Pascal's triangle is an arrangement of the coefficients from a binomial distribution placed into a triangle shape. In most English speaking countries it is named after Blaise Pascal, but the triangle appears in many other countries like India, Persia, China, and Italy where it was studied by mathematicians centuries before Pascal began his work.

The rows of Pascal's triangle represent the number of answers you get when you do something that is a binomial distribution. To simplify, we will think of tossing coins, where the only possibility is that you get either a head or a tail.

The very top row - 1 - is the answer you get if you toss **NO** coins. This is kind of weird, but the one answer you get is "nothing happened". Remember - serious math people don't always think like most people, so you might have to trust me on this one. Statisticians and mathematicians call this top row "row zero" and if you take one of my math classes you will learn why.

On the second row - 1 1 - is the answer you get if you toss **ONE** coin. You get either a head or a tail. Some people would say the chances are 50 - 50, meaning you get a head about half the time and a tail the other half.

Now it starts to get a little more interesting. On the third row down - 1 2 1 - is the answer you get if you toss **TWO** coins. Notice that the number of coins is **2**, the number after the very first 1 in the row. For coin examples, this is always true. On this row we find out that we have one way to get both heads, 2 ways to get a head and a tail, and only one way to get both tails. If you add up the numbers 1 + 2 + 1 it equals 4, so you have 1 chance in 4 of getting both heads. 1 divided by 4 is .25 or 25%. Now you can see that you don't actually need to toss coins thousands of times to figure out the probabilities, you only need to go to the correct row of Pascal's Triangle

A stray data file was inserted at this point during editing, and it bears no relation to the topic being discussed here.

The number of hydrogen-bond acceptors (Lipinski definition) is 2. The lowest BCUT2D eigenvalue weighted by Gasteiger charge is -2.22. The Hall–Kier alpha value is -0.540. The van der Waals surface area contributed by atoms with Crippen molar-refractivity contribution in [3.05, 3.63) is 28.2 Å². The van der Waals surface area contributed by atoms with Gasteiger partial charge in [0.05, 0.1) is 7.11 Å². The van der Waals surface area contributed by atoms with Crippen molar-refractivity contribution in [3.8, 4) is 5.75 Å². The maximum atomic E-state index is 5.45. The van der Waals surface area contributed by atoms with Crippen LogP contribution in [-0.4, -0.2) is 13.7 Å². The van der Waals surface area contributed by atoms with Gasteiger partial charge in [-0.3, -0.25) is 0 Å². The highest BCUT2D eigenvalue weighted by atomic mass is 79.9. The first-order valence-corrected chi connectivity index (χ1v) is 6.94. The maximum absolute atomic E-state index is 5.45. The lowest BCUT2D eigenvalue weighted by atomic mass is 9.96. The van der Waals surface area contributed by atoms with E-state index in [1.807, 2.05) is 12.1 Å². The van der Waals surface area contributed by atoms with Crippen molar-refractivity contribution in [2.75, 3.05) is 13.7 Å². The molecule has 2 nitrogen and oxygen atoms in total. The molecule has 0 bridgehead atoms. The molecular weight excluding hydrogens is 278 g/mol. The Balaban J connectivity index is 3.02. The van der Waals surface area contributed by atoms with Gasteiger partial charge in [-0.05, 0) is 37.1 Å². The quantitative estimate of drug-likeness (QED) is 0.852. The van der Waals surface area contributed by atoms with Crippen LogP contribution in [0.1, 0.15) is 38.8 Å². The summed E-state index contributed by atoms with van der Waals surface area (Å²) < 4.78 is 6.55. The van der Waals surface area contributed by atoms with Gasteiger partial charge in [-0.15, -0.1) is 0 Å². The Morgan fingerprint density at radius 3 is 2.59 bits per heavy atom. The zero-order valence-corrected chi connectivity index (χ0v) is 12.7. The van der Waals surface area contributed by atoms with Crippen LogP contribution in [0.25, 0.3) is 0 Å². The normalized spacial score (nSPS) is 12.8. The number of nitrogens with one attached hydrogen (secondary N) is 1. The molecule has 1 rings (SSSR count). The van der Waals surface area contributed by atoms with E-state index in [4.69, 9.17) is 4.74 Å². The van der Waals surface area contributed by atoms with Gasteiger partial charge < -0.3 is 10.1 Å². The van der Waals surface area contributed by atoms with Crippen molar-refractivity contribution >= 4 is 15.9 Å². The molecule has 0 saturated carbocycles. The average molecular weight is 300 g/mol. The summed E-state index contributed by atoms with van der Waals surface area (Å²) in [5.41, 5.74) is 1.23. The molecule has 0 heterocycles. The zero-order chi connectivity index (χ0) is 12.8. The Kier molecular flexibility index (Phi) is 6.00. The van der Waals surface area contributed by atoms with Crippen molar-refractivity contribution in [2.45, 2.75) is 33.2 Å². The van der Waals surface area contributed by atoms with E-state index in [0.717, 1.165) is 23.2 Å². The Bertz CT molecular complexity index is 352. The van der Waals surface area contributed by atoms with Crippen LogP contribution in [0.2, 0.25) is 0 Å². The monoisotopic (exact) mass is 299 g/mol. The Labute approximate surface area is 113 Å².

Lets jump down to the bottom row in the triangle image above. This row says: 1 4 6 4 1.

Since the second number in the row is a **4** then this must be the row for tossing **4 coins** at the same time. if we add up the numbers in the row, we get 1 = 4 + 6 + 4 + 1 = 16. Combining that with the very first 1, we know that there is only one way out of 16 to get 4 heads when you toss your coins. If you take 1 divided by 16 you get .0625 or 6.25%.

Besides using Pascal's Triangle for probability, it is also used in algebra for binomial expansions - things like (x + y) to the n power. I will not explain that here, but it comes in very handy in Algebra 2 and calculus.

There are other patterns and properties related to Pascal's Triangle. If you draw patterns of little triangles, instead of the numbers in the triangle at the top of the page, and then color in only the odd numbers you get a pattern that looks like the fractal called a Sierpinski triangle. The more rows of Pascal's Triangle that you use, the closer the pattern gets to an accurate Sierpinski triangle. If you had a lot of time and could do this for an infinite number of rows it is **exactly** the Sierpinski triangle.

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